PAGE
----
China has (had) the world's biggest peer-to-peer lending industry, with $190B lent by 4.1m "investors" to 4.3m borrowers across 1,836 services.
From the start, the sector has been riddled with fly-by-night operators (sample company: Zhuaqianmao, which translates as "money grab cat") (seriously) who would sometimes simply disappear with all the money — and then there were the borrowers, who were increasingly defaulting (and, sometimes, vanishing). When the central government in Beijing imposed a compliance regime on the platforms intended to root out fraudsters, platforms started folding, investors started pulling their money out, and the whole system collapsed.
The collapse has been sudden and swift enough that there isn't anywhere official for the millions of investors who stand to lose everything to go to discuss the situation. The government's response has been to convert sports stadiums to processing centers for investor claims, and now those stadiums are mobbed by panicked investors.
A security guard at one stadium in Hangzhou said many people had come to complain about Zhuaqianmao. The company did not answer calls seeking comment, while photos on social media showed the locked doors of its Hangzhou headquarters with a notice from police saying that the company was under investigation.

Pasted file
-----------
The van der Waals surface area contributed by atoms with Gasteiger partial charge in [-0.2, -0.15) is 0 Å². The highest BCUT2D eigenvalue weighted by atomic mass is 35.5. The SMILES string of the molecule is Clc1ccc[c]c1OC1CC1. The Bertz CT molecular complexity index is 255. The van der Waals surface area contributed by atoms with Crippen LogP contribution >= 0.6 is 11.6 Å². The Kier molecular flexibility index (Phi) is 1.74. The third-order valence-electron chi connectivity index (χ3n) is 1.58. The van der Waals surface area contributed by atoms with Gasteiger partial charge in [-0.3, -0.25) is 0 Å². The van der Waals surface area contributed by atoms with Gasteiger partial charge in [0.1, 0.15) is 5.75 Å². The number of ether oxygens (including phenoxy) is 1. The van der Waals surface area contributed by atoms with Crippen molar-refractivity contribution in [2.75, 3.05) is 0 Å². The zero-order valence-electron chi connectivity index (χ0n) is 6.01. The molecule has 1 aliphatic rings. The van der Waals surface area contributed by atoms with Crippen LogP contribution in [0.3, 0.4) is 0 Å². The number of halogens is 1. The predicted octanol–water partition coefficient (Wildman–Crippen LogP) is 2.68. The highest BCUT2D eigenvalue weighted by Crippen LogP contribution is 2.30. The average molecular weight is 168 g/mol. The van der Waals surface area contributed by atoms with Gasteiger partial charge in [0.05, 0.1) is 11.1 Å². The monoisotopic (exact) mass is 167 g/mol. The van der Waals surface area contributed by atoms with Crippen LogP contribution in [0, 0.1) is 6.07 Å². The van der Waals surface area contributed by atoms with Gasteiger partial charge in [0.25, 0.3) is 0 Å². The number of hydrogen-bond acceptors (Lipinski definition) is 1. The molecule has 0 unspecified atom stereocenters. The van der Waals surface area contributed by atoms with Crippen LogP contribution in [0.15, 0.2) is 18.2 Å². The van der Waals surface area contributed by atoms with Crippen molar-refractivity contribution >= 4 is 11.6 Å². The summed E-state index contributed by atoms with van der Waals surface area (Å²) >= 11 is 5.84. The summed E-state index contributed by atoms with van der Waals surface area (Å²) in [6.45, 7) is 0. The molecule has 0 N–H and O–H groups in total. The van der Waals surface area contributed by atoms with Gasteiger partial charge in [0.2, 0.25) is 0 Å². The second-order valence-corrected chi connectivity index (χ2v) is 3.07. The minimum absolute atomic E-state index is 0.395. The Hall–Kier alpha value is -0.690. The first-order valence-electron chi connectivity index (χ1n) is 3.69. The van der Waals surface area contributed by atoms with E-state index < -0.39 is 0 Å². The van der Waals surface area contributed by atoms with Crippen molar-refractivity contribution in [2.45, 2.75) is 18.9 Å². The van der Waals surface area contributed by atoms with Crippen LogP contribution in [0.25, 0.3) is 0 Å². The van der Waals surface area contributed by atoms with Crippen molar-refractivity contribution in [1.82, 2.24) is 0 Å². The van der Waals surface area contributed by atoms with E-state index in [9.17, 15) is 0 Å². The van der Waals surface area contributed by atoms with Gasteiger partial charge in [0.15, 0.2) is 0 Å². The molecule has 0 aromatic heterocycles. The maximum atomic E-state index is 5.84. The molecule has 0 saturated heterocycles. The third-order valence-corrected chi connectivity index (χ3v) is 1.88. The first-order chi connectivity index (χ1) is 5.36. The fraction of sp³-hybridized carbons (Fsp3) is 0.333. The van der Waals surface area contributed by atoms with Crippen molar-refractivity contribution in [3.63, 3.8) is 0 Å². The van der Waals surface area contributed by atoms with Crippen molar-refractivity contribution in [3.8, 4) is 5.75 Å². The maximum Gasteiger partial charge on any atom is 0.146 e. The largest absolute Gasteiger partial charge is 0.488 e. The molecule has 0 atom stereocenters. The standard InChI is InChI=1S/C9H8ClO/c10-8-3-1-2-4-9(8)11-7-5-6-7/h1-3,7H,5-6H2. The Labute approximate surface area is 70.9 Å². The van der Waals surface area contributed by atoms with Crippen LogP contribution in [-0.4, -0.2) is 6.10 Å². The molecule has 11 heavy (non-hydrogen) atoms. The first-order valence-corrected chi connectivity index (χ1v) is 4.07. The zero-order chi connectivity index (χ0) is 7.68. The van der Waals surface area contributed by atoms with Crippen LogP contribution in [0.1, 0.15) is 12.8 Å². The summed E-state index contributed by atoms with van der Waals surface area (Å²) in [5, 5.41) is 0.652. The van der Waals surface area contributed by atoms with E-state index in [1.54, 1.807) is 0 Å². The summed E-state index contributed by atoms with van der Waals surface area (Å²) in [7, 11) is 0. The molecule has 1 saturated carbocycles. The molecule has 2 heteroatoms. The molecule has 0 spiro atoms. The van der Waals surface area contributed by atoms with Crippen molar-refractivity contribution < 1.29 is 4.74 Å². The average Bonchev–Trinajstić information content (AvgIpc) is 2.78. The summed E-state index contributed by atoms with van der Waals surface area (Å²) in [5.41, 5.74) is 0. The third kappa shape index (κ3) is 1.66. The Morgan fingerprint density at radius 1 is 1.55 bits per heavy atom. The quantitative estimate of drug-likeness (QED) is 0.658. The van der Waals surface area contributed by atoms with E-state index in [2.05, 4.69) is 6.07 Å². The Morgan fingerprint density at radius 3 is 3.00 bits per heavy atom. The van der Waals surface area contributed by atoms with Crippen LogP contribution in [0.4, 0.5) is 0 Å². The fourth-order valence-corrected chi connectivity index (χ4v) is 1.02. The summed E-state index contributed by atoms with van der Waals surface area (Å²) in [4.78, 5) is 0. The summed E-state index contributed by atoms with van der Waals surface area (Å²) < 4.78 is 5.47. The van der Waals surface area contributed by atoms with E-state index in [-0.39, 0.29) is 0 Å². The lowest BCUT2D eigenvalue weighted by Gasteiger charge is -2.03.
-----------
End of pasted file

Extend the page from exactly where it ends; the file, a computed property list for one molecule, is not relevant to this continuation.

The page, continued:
"A portion of borrowers have maliciously fled their debts, while some false rumours and inappropriate reports have misled public opinion, causing investor confidence to fail," the National Internet Finance Association, a government-backed industry body, said in a statement last week.
Industry experts believe the recent wave of defaults reflects a combination of regulatory failures, outright fraud and the impact of a broader debt-cutting campaign that is cutting off liquidity to shadow banks and weak borrowers.
Collapse of Chinese peer-to-peer lenders sparks investor flight [Gabriel Wildau and Yizhen Jia/FT]
(via Naked Capitalism)